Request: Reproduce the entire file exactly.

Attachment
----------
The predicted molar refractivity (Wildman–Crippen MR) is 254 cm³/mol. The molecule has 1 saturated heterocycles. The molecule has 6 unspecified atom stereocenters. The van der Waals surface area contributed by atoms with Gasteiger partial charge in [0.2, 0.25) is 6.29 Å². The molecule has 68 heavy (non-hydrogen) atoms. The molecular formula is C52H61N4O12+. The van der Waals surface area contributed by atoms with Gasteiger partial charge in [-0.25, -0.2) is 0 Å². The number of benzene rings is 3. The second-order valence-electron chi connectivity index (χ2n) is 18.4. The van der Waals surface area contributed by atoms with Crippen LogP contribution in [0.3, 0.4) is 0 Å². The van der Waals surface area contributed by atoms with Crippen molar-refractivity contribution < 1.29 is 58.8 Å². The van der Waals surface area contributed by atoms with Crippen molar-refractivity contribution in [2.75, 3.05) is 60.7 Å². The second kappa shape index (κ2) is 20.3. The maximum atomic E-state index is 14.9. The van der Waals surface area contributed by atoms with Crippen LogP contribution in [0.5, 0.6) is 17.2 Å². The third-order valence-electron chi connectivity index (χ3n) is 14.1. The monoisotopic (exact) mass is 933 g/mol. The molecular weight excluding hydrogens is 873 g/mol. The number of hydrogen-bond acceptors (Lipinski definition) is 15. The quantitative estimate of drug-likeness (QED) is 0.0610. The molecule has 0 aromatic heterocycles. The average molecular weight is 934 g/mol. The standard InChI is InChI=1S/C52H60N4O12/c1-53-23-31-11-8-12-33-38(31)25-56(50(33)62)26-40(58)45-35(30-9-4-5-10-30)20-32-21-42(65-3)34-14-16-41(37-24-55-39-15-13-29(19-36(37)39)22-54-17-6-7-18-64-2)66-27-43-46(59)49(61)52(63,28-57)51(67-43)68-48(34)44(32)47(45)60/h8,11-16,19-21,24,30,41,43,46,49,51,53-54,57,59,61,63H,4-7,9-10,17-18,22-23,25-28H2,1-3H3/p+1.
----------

The predicted molar refractivity (Wildman–Crippen MR) is 254 cm³/mol. The molecule has 1 saturated heterocycles. The molecule has 6 unspecified atom stereocenters. The van der Waals surface area contributed by atoms with Gasteiger partial charge in [0.2, 0.25) is 6.29 Å². The molecule has 68 heavy (non-hydrogen) atoms. The molecular formula is C52H61N4O12+. The van der Waals surface area contributed by atoms with Gasteiger partial charge in [-0.25, -0.2) is 0 Å². The number of benzene rings is 3. The second-order valence-electron chi connectivity index (χ2n) is 18.4. The van der Waals surface area contributed by atoms with Crippen LogP contribution in [0.3, 0.4) is 0 Å². The van der Waals surface area contributed by atoms with Crippen molar-refractivity contribution < 1.29 is 58.8 Å². The van der Waals surface area contributed by atoms with Crippen molar-refractivity contribution in [2.75, 3.05) is 60.7 Å². The second kappa shape index (κ2) is 20.3. The maximum atomic E-state index is 14.9. The van der Waals surface area contributed by atoms with Crippen LogP contribution in [0.5, 0.6) is 17.2 Å². The third-order valence-electron chi connectivity index (χ3n) is 14.1. The monoisotopic (exact) mass is 933 g/mol. The molecular weight excluding hydrogens is 873 g/mol. The number of hydrogen-bond acceptors (Lipinski definition) is 15. The quantitative estimate of drug-likeness (QED) is 0.0610. The molecule has 0 aromatic heterocycles. The average molecular weight is 934 g/mol. The standard InChI is InChI=1S/C52H60N4O12/c1-53-23-31-11-8-12-33-38(31)25-56(50(33)62)26-40(58)45-35(30-9-4-5-10-30)20-32-21-42(65-3)34-14-16-41(37-24-55-39-15-13-29(19-36(37)39)22-54-17-6-7-18-64-2)66-27-43-46(59)49(61)52(63,28-57)51(67-43)68-48(34)44(32)47(45)60/h8,11-16,19-21,24,30,41,43,46,49,51,53-54,57,59,61,63H,4-7,9-10,17-18,22-23,25-28H2,1-3H3/p+1.